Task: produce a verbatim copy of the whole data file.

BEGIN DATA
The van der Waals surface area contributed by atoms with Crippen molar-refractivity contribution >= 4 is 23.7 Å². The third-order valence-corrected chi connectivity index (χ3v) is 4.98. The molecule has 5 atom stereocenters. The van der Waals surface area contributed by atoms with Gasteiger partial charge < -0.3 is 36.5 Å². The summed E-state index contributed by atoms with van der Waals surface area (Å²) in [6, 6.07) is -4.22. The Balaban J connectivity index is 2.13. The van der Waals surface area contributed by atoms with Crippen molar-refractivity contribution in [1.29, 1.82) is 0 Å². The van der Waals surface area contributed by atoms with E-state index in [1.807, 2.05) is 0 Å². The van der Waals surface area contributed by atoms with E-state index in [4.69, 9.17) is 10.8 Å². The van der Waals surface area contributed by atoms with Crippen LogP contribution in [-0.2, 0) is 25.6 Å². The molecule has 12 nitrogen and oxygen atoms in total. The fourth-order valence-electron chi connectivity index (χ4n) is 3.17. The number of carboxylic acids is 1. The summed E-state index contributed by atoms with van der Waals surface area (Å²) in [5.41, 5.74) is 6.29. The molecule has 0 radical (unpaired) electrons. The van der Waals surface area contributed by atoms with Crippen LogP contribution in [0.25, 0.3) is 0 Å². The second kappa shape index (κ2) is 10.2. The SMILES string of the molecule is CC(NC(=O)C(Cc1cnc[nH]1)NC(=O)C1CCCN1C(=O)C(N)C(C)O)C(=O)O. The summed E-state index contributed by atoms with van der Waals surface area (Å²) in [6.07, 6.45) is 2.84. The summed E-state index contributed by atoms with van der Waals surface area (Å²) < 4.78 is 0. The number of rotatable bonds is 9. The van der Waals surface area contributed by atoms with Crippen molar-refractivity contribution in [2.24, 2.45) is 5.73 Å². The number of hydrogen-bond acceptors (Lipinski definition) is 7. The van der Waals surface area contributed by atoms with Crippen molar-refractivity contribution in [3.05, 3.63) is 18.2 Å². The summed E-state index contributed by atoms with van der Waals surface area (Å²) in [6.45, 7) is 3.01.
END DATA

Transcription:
The van der Waals surface area contributed by atoms with Crippen molar-refractivity contribution >= 4 is 23.7 Å². The third-order valence-corrected chi connectivity index (χ3v) is 4.98. The molecule has 5 atom stereocenters. The van der Waals surface area contributed by atoms with Gasteiger partial charge < -0.3 is 36.5 Å². The summed E-state index contributed by atoms with van der Waals surface area (Å²) in [6, 6.07) is -4.22. The Balaban J connectivity index is 2.13. The van der Waals surface area contributed by atoms with Crippen molar-refractivity contribution in [1.29, 1.82) is 0 Å². The van der Waals surface area contributed by atoms with E-state index in [1.807, 2.05) is 0 Å². The van der Waals surface area contributed by atoms with E-state index in [4.69, 9.17) is 10.8 Å². The van der Waals surface area contributed by atoms with Crippen LogP contribution in [-0.2, 0) is 25.6 Å². The molecule has 12 nitrogen and oxygen atoms in total. The fourth-order valence-electron chi connectivity index (χ4n) is 3.17. The number of carboxylic acids is 1. The summed E-state index contributed by atoms with van der Waals surface area (Å²) in [5.41, 5.74) is 6.29. The molecule has 0 radical (unpaired) electrons. The van der Waals surface area contributed by atoms with Crippen LogP contribution in [0.25, 0.3) is 0 Å². The second kappa shape index (κ2) is 10.2. The SMILES string of the molecule is CC(NC(=O)C(Cc1cnc[nH]1)NC(=O)C1CCCN1C(=O)C(N)C(C)O)C(=O)O. The summed E-state index contributed by atoms with van der Waals surface area (Å²) in [6.07, 6.45) is 2.84. The summed E-state index contributed by atoms with van der Waals surface area (Å²) < 4.78 is 0. The number of rotatable bonds is 9. The van der Waals surface area contributed by atoms with Crippen molar-refractivity contribution in [2.24, 2.45) is 5.73 Å². The number of hydrogen-bond acceptors (Lipinski definition) is 7. The van der Waals surface area contributed by atoms with Crippen molar-refractivity contribution in [3.05, 3.63) is 18.2 Å². The summed E-state index contributed by atoms with van der Waals surface area (Å²) in [6.45, 7) is 3.01.